Comparing A Tort Claim To A Part 7 Claim In British Columbia

Those drivers that become involved in a car accident while on the road in British Columbia can make one of 2 possible claims. One is a tort claim and the other is a Part 7 claim.

Specifics about the tort claim

This applies to an injury that has been caused by someone else’s negligence. The claimant must prove that the other party was responsible for occurrence of the accident. The plaintiff/claimant must also prove that the accident caused his or her injuries.

There is a cap on the amount of money that any claimant can receiver for non-pecuniary damages. At the present time, lawmakers have set that cap at $350,000.00. The money used to pay the tort claim comes from the insurance company for the responsible driver. The insurance company honors a claim if it has been filed within 2 years of the claimed accident.

Specifics about the Part 7 claim

A part 7 claim serves as a request for Part 7 benefits. ICBC pays such benefits to anyone that has been involved in a car accident in British Columbia, regardless of who has been found at fault.

The claimant or their ICBC Lawyers in Surrey must prove that he or she truly needs the Part 7 benefits. That proof normally takes the form of evidence that the claimant did not receive any type of damage award. Drivers that have been found responsible for a given accident do not qualify for any type of damage award.

The part 7 benefits cover the money spend on medical and rehabilitation expenses, along with certain other losses. Those losses include the absence of earnings, while the claimant recovered from any injury and the money spent to obtain the services of a homemaker. In certain cases, the Part 7 benefits cover the cost of funeral and burial expenses.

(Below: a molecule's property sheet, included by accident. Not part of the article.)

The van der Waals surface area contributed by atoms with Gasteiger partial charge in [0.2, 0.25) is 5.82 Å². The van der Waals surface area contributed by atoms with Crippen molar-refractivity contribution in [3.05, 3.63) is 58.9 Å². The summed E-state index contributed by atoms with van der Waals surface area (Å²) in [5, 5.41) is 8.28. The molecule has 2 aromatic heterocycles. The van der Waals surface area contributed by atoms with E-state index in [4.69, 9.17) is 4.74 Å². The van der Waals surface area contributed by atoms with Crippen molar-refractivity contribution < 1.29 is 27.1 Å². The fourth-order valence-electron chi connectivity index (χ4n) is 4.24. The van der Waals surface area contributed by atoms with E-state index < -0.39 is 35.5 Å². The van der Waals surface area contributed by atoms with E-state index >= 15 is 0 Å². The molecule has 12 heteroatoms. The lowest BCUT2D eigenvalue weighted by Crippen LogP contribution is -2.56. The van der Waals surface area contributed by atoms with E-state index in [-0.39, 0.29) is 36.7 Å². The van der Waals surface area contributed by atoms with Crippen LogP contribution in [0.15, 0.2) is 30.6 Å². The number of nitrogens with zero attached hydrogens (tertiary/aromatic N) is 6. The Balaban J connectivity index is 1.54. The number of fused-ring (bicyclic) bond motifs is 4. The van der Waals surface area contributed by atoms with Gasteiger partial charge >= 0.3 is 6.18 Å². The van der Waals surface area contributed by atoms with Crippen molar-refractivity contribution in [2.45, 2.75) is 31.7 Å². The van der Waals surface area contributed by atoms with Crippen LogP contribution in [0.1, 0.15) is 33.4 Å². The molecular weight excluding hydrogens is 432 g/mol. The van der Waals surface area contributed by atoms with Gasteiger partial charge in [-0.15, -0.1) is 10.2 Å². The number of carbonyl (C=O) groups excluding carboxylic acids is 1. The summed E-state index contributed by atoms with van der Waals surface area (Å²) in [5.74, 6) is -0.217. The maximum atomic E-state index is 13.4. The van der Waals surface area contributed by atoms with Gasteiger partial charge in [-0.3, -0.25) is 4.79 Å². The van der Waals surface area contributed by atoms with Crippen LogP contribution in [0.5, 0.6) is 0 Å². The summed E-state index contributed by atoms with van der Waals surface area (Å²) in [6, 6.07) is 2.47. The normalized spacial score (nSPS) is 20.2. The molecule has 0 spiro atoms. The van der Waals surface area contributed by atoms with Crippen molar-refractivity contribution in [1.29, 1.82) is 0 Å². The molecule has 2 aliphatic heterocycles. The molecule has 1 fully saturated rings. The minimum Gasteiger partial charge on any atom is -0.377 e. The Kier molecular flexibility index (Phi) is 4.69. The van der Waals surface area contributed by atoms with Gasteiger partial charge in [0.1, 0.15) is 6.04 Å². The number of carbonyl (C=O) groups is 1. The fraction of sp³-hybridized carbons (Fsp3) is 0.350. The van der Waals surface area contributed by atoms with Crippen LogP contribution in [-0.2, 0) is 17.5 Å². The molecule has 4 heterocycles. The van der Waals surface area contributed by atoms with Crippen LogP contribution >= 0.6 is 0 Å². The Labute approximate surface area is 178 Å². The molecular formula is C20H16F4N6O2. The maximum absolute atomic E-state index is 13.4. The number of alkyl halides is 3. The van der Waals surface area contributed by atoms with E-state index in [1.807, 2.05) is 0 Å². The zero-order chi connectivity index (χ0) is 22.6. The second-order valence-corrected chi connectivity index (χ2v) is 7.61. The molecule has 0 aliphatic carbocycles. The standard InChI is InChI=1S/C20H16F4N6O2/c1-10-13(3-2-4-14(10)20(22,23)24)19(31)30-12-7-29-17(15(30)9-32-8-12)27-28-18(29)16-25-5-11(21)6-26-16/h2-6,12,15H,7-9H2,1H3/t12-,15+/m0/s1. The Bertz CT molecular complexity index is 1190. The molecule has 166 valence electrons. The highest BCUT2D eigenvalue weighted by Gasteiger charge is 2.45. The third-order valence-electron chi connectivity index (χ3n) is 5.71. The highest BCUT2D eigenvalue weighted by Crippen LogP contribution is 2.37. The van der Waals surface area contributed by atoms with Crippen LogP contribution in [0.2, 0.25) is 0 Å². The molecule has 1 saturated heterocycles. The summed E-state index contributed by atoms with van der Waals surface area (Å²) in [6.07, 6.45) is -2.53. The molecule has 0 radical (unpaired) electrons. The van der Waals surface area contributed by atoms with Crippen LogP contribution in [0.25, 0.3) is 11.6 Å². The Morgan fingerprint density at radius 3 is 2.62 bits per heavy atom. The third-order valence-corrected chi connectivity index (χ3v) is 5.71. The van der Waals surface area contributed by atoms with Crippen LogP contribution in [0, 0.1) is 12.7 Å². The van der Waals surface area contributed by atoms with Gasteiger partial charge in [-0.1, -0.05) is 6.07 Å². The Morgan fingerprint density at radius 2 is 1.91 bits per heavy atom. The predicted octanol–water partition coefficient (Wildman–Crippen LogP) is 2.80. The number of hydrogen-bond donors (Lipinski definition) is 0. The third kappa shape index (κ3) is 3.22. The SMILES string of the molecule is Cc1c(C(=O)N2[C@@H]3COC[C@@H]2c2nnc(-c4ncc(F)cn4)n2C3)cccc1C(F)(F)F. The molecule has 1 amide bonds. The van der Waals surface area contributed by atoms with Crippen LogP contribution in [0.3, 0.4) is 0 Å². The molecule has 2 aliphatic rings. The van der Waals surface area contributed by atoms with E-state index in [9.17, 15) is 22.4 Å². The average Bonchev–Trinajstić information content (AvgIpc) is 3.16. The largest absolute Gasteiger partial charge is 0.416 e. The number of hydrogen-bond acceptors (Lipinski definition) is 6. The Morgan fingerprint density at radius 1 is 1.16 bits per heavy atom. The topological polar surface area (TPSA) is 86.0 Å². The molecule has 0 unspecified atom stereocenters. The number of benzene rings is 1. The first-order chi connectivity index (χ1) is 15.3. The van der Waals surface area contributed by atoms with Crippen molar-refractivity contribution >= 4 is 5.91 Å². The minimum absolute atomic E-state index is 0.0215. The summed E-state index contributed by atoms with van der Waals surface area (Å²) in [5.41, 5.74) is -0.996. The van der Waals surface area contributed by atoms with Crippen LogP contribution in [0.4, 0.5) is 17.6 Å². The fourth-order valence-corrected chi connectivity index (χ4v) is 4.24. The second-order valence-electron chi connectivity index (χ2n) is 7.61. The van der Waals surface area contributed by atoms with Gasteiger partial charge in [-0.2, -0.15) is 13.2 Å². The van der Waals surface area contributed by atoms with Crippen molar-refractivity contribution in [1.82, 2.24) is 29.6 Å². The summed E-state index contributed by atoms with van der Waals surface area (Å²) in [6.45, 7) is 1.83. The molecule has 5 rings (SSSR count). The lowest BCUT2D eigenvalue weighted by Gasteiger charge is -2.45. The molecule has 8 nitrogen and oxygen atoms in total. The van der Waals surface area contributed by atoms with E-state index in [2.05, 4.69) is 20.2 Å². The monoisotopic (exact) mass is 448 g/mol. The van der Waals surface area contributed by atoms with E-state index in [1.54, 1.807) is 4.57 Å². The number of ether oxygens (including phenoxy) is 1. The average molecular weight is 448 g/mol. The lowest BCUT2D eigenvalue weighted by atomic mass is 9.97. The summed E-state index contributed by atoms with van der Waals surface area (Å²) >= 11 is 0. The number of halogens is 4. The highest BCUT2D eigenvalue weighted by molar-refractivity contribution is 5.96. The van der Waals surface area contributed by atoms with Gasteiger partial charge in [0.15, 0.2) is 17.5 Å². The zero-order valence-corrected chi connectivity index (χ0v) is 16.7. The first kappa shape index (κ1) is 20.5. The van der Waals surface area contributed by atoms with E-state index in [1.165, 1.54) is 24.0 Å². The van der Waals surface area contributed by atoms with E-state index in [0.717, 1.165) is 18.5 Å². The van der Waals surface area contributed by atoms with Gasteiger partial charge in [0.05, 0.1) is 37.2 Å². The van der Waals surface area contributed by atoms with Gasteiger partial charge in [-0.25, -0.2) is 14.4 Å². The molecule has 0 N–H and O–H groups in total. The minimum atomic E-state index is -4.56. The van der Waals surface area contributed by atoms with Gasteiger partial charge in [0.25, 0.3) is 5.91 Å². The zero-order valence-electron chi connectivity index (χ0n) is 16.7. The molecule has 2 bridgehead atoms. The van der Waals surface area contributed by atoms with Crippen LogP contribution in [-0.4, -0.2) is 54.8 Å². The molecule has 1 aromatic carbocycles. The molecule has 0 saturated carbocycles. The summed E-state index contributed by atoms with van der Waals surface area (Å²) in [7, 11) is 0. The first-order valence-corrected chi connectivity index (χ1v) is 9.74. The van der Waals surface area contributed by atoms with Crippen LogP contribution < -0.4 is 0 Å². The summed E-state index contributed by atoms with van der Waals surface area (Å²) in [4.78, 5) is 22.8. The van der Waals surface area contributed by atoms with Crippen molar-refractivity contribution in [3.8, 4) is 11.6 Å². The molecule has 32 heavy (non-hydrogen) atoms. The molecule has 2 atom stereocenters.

Can a part 7 benefit go to someone that does not live in British Columbia?

Yes, if someone from another province, or if someone from a country other than Canada, was traveling on one of BC’s highways and collided with a vehicle that was licensed in BC, then that driver could claim the benefits associated with Part 7. If ICBC refused to deliver that money, the denied driver has 2 years in which to file an action against ICBC.

Can someone other than a driver or a car owner claim such benefits?

Yes, a passenger, a pedestrian or a bike rider would have the right to make such a claim, if one of them had been involved in a collision, and one of the colliding vehicles had been insured in British Columbia. Normally, any pedestrian or bike rider that has made such a claim resides within the borders of British Columbia.